I think a lot of y'alls might like Matt Parker's stuff (aka standupmaths) on YouTube, if you're a math person at all
3 years ago
A young aspiring programmer asks you as an expert and mentor:
"I want to understand the most important programming paradigms and learn about the broadest set of language features out there. What is the minimal set of programming languages I should look at? Popularity and how widely used these languages are doesn't matter, I just want the highest 🤯:🤓 ratio to maximize my learning."
Here's what I think:
• C — for a simple, pragmatic, influential, and still widely used procedural language and to understand memory management
• Smalltalk — for a highly dynamic language and environment, message passing and the origins of OOP
• Lisp — because you wouldn't take me seriously if I left it off such a list
• Haskell — for a pure functional, strongly typed language with laziness and strong compiler support (error checking, synthesis, etc.)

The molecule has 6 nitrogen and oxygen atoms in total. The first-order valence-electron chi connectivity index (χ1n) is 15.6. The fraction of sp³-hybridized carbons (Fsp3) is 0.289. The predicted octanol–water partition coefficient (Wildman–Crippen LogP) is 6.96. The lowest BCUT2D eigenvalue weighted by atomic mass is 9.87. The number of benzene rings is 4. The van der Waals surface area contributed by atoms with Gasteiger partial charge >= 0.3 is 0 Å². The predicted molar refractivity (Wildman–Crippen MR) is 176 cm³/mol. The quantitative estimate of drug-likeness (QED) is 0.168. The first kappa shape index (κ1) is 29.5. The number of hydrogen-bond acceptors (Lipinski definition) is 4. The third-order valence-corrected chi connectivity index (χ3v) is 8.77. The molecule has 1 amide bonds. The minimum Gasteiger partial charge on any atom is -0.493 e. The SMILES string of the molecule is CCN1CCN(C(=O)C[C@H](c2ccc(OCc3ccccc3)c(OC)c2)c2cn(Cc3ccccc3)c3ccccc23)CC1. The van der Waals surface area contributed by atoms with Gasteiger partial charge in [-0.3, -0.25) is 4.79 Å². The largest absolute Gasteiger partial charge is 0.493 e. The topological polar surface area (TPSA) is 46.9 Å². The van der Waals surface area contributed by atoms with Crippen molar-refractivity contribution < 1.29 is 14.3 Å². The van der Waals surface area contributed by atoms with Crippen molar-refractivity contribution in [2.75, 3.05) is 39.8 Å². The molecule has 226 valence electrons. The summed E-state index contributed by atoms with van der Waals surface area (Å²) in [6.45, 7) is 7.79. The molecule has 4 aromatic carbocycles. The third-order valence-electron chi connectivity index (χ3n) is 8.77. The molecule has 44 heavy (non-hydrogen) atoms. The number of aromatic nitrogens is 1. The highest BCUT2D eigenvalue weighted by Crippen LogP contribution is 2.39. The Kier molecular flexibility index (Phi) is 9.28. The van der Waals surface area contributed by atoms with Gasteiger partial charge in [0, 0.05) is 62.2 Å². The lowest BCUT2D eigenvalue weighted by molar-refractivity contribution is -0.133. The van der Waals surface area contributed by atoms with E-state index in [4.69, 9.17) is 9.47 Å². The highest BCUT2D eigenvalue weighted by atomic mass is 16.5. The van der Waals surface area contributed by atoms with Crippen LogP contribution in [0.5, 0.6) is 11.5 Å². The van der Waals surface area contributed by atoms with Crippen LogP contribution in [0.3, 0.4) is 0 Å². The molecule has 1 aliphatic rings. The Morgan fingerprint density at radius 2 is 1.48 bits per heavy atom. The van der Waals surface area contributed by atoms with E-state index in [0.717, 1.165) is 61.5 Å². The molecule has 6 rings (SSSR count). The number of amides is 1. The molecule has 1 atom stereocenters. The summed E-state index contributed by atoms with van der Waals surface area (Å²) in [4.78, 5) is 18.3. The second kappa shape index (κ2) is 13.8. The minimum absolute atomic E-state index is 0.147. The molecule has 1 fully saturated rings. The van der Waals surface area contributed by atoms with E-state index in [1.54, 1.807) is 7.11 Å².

• Forth — for an even simpler, but still highly expressive, extensible, and dynamic language
• Datalog — for logic programming and constraint solvers (or maybe Prolog instead?)
• Erlang — for actor model and concurrent programmingWhat would you respond?
This is kind of a sanity check / knowledge representation question thats been bothering me for quite some time now. Whenever I end up modelling systems on a big scale, I end up drawing things like. So this is like layers of the system with each layer containing subsystems that can be layered or are graphs in themselves. Now these entities are in flux in that they change their topology as time progresses. This is the biggest model I can conjure up to visually articulate my conceptual understanding of most systems.My question is, are these the natural concepts to represent complex systems or are there simpler fundamental units that can be composed to build bigger systems that generate the desired system dynamics? Have you guys come across anything in the literature? I have this inkling that graphs . could probably be expressed with some sort of simple units of composition.